How Long Does It Take to Improve Your Credit Score?
David Bailey-Lauring is a single father of three boys so he knows what it takes to stretch a budget when it comes to family finance! David is a small business entrepreneur and regularly writes about entrepreneurship, tech, sport and personal finance in the UK, USA, and Europe.
Martin Lewis, founder of moneysavingexpert.com says: “Everyone should take time to manage and boost their credit score. It’s no longer just about whether you can get mortgages, credit cards and loans, it can also affect mobile phone contracts, monthly car insurance, bank accounts and more.”
However, what happens when applicants realise that their credit score is at the lower end of the rating scale?
How do you improve it and how long will this take?
First, what could be impacting your credit score?
Several factors impact credit scores, each contributing to the score credit reference agencies provide applicants.
Not being on the electoral roll
It’s pretty easy to rectify if you are not on the electoral register – all you have to do is register with your local council. Lenders like when applicants have an address that confirms where they are. So if you are not on the register, do so as soon as possible.
Taking out too much credit at once
If applicants make several credit applications simultaneously, this does not look great to credit lenders, almost appearing as desperate, suggesting to lenders that you’re relying heavily on credit to manage your finances.
Using too much of your available credit
For some credit lenders, their preference is for borrowers to not use more than 25% of their total credit limit at any one time. For example, if an existing borrower has a credit limit of £2,000, they should not have more than a £500 spend on the account.
Borrowers who wish to improve their credit scores will need to repay some of the used credit limits to sit under the 25% spend. This is not an exact science as other factors still come in to play yet those who adopt this approach, will see their credit score rise.
Having too much available credit
This may sound weird, yet having lots of empty credit cards can adversely impact a score. Newer lenders worry that if they lend to you, you could still take on more credit with your other empty credit cards, thus making it riskier for you to repay them.
The point here is, do you need all that available credit? Keep the ones you use to spend and repay on time regularly, and ditch the ones you no longer use at all. Old balance transfer credit cards are an obvious target for closure.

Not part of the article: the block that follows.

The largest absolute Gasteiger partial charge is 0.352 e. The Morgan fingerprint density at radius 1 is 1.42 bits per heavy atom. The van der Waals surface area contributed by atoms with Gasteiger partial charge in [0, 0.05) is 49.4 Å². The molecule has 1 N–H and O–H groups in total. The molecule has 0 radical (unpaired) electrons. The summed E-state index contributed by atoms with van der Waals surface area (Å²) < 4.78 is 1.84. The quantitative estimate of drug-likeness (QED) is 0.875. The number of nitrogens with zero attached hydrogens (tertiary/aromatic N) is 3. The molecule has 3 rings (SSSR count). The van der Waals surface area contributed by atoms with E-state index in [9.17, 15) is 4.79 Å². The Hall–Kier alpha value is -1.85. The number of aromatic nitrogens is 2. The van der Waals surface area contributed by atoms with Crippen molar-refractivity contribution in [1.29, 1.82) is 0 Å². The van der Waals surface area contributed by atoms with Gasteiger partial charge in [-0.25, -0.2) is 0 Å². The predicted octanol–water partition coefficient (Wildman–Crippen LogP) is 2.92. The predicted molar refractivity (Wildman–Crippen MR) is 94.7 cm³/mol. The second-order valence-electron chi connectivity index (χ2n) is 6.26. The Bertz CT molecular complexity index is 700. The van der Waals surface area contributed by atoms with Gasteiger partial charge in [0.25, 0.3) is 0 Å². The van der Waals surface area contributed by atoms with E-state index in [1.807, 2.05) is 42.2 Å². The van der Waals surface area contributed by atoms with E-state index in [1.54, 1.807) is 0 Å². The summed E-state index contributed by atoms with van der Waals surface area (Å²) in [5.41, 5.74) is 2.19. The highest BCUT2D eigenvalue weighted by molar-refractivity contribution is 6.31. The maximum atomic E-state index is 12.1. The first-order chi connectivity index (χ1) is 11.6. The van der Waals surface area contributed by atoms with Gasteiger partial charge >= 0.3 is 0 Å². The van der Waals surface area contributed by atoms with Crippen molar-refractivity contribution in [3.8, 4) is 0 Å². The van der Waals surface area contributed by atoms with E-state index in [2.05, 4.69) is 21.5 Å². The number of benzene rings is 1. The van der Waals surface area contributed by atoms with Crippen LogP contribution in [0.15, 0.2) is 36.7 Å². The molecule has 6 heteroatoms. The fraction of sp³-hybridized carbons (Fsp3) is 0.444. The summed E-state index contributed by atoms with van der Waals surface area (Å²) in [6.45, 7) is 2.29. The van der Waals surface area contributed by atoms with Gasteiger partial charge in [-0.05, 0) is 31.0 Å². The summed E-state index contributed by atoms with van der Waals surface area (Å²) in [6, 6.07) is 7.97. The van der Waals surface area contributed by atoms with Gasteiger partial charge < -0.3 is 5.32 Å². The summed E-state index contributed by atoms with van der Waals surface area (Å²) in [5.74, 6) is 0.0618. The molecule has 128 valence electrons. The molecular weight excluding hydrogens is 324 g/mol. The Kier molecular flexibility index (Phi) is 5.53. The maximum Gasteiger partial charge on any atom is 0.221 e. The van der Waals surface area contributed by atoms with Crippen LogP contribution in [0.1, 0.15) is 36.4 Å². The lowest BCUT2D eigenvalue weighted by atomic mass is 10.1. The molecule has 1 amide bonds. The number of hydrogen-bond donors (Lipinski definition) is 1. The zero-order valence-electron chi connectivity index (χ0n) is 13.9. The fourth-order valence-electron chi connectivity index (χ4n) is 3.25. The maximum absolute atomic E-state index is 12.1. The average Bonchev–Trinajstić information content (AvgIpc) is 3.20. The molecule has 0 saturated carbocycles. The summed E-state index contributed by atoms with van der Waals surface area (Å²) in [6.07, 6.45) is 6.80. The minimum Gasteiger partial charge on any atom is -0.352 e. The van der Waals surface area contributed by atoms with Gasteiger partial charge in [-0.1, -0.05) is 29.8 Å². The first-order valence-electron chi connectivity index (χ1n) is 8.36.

Having the ‘wrong’ credit
Whilst this may be controversial, those with loans and credit from high-interest payday loan lenders like Wonga, or whopping interest-rate APRs on so-called credit builder credit cards could see their credit scores take a plummet. Lenders see these as the only credit you can receive rather than traditional borrowing like from a bank.
No or little credit history
Again, this may sound counter-productive, yet those who have lower scores are also those that have never used or only borrowed a long time ago. For lenders, this means that they have little credit history of you as a borrower – and thus whether you are actually able to repay in the present.
You will need to demonstrate that you can manage credit over a few months before seeing any improvement. A tip is to get a small balance credit card and pay it off each month.
Debt, Bankruptcy’s & County Court Judgements
Debt, bankruptcy’s and CCJs will linger on your credit report for six years. There is definitely no short-term fix here – the only option is to ensure that in these six years you remain debt-free and maintain an excellent financial position. Finally, this will be reflected in your credit score, yet it won’t happen until the six years are up.
Being financially linked to another person
Being financially tied to someone – something that usually occurs when you share a financial account, like a joint saving or current account, or even a mortgage; will impact your credit score.
Sadly it is a fact, many couples separate or divorce, and if their score is terrible, this will still impact yours. The tip here is to contact each credit reference agency and ask for this link to be removed. Next time your credit report is refreshed – the link should be removed.
How long will my credit score take to improve?
Each bank, building society, online lender, local authority and other relevant organisations have their own timescales for updating credit reference agencies with the latest information. It could be several weeks before applicants notice any changes in their credit report.
Improving credit scores is about ensuring that you make smart choices about your financial situation, and having the determination to see it through.
So, first, check what is impacting your score, and then ensure that you update every credit reference agency. Sadly, there’s no overnight fix but having a good credit score is worth the effort and will set you up for a stable financial future.